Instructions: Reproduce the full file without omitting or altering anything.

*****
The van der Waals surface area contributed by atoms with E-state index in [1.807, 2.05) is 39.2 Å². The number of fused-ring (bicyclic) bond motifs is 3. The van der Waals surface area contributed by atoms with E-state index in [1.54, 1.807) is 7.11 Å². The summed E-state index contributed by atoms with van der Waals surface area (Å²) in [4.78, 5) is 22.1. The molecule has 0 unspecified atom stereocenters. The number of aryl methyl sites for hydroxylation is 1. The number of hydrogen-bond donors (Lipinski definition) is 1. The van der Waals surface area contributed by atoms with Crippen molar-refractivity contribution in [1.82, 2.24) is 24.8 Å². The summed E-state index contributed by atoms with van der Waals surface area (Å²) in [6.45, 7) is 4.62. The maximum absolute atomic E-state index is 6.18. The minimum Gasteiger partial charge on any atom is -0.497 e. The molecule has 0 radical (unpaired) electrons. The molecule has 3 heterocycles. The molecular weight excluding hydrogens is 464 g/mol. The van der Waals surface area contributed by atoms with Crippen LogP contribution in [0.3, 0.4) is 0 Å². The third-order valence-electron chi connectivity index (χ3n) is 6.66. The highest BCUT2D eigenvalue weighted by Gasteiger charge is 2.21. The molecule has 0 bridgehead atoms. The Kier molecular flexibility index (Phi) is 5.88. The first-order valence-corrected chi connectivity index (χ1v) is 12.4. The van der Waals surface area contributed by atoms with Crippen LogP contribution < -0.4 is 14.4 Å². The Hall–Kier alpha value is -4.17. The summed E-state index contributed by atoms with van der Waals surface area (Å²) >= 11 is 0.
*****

The van der Waals surface area contributed by atoms with E-state index in [1.807, 2.05) is 39.2 Å². The number of fused-ring (bicyclic) bond motifs is 3. The van der Waals surface area contributed by atoms with E-state index in [1.54, 1.807) is 7.11 Å². The summed E-state index contributed by atoms with van der Waals surface area (Å²) in [4.78, 5) is 22.1. The molecule has 0 unspecified atom stereocenters. The number of aryl methyl sites for hydroxylation is 1. The number of hydrogen-bond donors (Lipinski definition) is 1. The van der Waals surface area contributed by atoms with Crippen molar-refractivity contribution in [1.82, 2.24) is 24.8 Å². The summed E-state index contributed by atoms with van der Waals surface area (Å²) in [6.45, 7) is 4.62. The maximum absolute atomic E-state index is 6.18. The minimum Gasteiger partial charge on any atom is -0.497 e. The molecule has 0 radical (unpaired) electrons. The molecule has 3 heterocycles. The molecular weight excluding hydrogens is 464 g/mol. The van der Waals surface area contributed by atoms with Crippen LogP contribution in [0.3, 0.4) is 0 Å². The third-order valence-electron chi connectivity index (χ3n) is 6.66. The highest BCUT2D eigenvalue weighted by Gasteiger charge is 2.21. The molecule has 0 bridgehead atoms. The Kier molecular flexibility index (Phi) is 5.88. The first-order valence-corrected chi connectivity index (χ1v) is 12.4. The van der Waals surface area contributed by atoms with Crippen LogP contribution < -0.4 is 14.4 Å². The Hall–Kier alpha value is -4.17. The summed E-state index contributed by atoms with van der Waals surface area (Å²) >= 11 is 0.